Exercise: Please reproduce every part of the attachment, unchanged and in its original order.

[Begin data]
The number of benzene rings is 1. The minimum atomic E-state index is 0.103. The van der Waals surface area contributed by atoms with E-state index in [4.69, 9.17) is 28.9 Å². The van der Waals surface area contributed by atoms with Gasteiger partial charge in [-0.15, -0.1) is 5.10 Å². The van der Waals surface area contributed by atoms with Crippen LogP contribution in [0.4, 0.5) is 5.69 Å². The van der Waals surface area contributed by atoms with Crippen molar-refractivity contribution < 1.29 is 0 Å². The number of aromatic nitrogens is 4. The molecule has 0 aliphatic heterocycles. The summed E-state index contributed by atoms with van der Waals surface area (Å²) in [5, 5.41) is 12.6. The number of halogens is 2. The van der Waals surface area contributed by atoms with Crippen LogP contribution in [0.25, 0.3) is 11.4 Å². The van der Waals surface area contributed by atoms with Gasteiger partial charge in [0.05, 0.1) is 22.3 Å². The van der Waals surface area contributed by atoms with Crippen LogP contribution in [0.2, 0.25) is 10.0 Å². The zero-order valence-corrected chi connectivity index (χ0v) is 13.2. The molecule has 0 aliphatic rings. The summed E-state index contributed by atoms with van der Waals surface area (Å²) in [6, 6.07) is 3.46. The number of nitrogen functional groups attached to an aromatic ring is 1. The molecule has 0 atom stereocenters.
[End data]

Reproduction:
The number of benzene rings is 1. The minimum atomic E-state index is 0.103. The van der Waals surface area contributed by atoms with E-state index in [4.69, 9.17) is 28.9 Å². The van der Waals surface area contributed by atoms with Gasteiger partial charge in [-0.15, -0.1) is 5.10 Å². The van der Waals surface area contributed by atoms with Crippen LogP contribution in [0.4, 0.5) is 5.69 Å². The van der Waals surface area contributed by atoms with Crippen molar-refractivity contribution < 1.29 is 0 Å². The number of aromatic nitrogens is 4. The molecule has 0 aliphatic heterocycles. The summed E-state index contributed by atoms with van der Waals surface area (Å²) in [5, 5.41) is 12.6. The number of halogens is 2. The van der Waals surface area contributed by atoms with Crippen LogP contribution in [0.25, 0.3) is 11.4 Å². The van der Waals surface area contributed by atoms with Gasteiger partial charge in [0.05, 0.1) is 22.3 Å². The van der Waals surface area contributed by atoms with Crippen LogP contribution in [0.2, 0.25) is 10.0 Å². The zero-order valence-corrected chi connectivity index (χ0v) is 13.2. The molecule has 0 aliphatic rings. The summed E-state index contributed by atoms with van der Waals surface area (Å²) in [6, 6.07) is 3.46. The number of nitrogen functional groups attached to an aromatic ring is 1. The molecule has 0 atom stereocenters.